Vale: Paul Reubens

US comedian, actor, writer, producer best known as Pee-wee Herman, has died.

US comedian, actor, writer, producer Paul Reubens, best known as Pee-wee Herman, has died, aged 70.

He died on Sunday night after a private bout of cancer, leaving a statement to be published after his passing.

“Please accept my apology for not going public with what I’ve been facing the last six years,” he wrote. “I have always felt a huge amount of love and respect from my friends, fans and supporters. I have loved you all so much and enjoyed making art for you.”

“Last night we said farewell to Paul Reubens, an iconic American actor, comedian, writer and producer whose beloved character Pee-wee Herman delighted generations of children and adults with his positivity, whimsy and belief in the importance of kindness,” his estate in the caption. “Paul bravely and privately fought cancer for years with his trademark tenacity and wit. A gifted and prolific talent, he will forever live in the comedy pantheon and in our hearts as a treasured friend and man of remarkable character and generosity of spirit.”

Reubens created Pee-wee while with the Los Angeles comedy troupe The Groundlings in 1978, then took the character to the stage after failing to land a spot on Saturday Night Live in 1980.

After Cheech & Chong films Next Movie (1980) and Nice Dreams (1981) he made the first of his many bizarre appearances on Late Night With David Letterman — always in character and keeping his real identity a secret.

He starred in Pee-wee’s Big Adventure (1985), directed by Tim Burton and a sequel, Big Top Pee-wee (1988).

In the US he scored his own morning children’s program Pee-wee’s Playhouse, for five seasons from 1986-91,  accompanied by such characters as Captain Carl (Phil Hartman), Cowboy Curtis (Laurence Fishburne), Miss Yvonne (Lynne Marie Stewart), Reba the Mail Lady (S. Epatha Merkerson), Jambi the Genie (John Paragon), Pterri the Pterodactyl, Clocky (a clock) and Magic Screen.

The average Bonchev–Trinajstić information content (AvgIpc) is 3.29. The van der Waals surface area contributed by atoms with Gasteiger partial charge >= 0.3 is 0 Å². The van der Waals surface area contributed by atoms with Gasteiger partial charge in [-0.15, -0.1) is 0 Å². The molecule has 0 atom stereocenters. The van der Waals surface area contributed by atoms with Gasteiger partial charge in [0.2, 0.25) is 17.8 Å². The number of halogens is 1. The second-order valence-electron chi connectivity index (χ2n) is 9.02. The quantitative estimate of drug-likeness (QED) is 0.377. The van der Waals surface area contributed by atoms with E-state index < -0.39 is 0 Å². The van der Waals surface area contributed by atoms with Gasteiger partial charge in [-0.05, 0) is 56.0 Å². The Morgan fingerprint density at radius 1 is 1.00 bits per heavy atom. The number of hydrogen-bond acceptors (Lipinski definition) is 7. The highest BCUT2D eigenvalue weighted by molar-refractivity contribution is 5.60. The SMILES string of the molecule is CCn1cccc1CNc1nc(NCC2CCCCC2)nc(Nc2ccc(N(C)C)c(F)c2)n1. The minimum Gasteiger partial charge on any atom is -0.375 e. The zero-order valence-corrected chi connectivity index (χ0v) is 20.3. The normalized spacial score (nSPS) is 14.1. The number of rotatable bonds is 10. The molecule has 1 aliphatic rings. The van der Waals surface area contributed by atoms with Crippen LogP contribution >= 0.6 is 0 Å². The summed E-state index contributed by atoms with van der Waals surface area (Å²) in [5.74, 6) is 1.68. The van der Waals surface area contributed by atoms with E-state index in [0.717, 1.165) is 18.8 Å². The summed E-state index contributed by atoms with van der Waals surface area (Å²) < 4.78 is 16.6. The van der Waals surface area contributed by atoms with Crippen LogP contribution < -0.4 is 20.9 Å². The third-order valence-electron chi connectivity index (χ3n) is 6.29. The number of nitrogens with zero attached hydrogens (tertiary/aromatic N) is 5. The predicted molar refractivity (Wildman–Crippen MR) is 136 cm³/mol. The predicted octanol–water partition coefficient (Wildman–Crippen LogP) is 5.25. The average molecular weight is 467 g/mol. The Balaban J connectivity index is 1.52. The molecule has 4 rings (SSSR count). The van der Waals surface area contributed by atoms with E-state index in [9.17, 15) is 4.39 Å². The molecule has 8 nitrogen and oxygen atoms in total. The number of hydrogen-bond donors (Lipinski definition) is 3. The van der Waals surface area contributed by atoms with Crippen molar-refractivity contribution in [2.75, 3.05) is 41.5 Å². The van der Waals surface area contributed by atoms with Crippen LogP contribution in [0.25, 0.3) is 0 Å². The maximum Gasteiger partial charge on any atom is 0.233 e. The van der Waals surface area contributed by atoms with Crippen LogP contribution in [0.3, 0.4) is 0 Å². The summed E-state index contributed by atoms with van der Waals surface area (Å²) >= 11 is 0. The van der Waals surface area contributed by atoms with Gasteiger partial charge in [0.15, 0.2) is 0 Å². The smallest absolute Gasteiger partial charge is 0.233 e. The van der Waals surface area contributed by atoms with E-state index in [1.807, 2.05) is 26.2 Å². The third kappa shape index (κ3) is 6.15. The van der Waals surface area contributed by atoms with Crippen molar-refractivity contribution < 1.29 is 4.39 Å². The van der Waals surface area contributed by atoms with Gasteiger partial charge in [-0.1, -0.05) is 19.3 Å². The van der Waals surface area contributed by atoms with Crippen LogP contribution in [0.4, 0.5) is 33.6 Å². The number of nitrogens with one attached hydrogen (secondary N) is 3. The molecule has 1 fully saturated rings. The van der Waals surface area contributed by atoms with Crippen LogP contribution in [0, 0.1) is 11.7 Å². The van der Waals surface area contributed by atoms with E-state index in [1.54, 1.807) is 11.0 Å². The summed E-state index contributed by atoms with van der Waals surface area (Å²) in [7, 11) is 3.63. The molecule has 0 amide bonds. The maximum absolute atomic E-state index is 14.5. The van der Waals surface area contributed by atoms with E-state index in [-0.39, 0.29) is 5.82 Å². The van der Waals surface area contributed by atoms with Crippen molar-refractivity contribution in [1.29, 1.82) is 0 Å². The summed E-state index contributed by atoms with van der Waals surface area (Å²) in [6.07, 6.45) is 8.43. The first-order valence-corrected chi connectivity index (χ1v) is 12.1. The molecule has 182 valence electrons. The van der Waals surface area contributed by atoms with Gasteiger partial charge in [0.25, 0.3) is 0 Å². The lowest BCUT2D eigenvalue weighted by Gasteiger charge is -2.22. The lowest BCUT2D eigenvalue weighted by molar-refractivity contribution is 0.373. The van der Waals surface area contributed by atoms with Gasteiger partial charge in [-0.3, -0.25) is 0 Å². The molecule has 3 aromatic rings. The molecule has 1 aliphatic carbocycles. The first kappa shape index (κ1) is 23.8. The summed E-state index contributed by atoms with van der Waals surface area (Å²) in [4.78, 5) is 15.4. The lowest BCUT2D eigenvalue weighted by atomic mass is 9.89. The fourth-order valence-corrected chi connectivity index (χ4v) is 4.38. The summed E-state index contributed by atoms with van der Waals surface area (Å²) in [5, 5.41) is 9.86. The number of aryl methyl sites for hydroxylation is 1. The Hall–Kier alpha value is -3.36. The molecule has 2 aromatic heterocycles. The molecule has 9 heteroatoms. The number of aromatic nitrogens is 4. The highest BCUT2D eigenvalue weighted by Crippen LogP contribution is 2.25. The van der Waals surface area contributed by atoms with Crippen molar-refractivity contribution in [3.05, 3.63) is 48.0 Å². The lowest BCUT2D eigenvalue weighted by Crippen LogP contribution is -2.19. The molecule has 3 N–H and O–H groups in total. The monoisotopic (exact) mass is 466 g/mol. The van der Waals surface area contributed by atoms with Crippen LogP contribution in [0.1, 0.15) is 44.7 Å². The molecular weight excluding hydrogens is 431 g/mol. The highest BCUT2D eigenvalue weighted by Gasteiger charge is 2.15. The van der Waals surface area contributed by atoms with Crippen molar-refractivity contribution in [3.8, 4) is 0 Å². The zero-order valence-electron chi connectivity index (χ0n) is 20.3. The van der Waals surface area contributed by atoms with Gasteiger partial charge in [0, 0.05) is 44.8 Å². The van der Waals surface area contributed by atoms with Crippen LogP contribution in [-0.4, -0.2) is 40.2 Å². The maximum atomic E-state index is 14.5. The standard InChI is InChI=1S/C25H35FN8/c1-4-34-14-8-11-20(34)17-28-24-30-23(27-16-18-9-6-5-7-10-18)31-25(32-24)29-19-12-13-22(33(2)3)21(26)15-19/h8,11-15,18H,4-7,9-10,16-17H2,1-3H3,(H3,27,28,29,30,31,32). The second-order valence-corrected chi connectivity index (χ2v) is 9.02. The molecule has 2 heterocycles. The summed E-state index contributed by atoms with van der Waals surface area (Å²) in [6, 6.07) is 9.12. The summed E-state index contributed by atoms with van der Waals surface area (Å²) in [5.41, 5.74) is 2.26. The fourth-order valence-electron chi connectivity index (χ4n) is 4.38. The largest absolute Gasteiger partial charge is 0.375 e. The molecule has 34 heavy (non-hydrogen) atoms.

But his career suffered a serious setback in 1991 when he was arrested for indecent exposure in an adult cinema in Florida.

Toys R Us removed Pee-wee toys from its shelves, Disney-MGM Studios suspended a video with him from its studio tour, and CBS pulled five remaining episodes of his Playhouse (he said he was through with the show anyway).

He pleaded no contest to the charges doing 75 hours of community service and creating and financed antidrug public-service announcements. In in 2002 he was charged with misdemeanor possession of obscene material improperly depicting a child under the age of 18 in sexual conduct. Those charges were eventually dropped for a lesser obscenity charge.

He also recurred on Murphy Brown as Andrew J. Lansing III, and appeared in Everybody Loves Raymond, Reno 911!, Pushing Daisies, 30 Rock, What We Do in the Shadows, The Blacklist and Portlandia.

More recently he and Judd Apatow then produced a third Pee-wee film, Pee-wee’s Big Holiday for Netflix.

Source: Hollywood Reporter.

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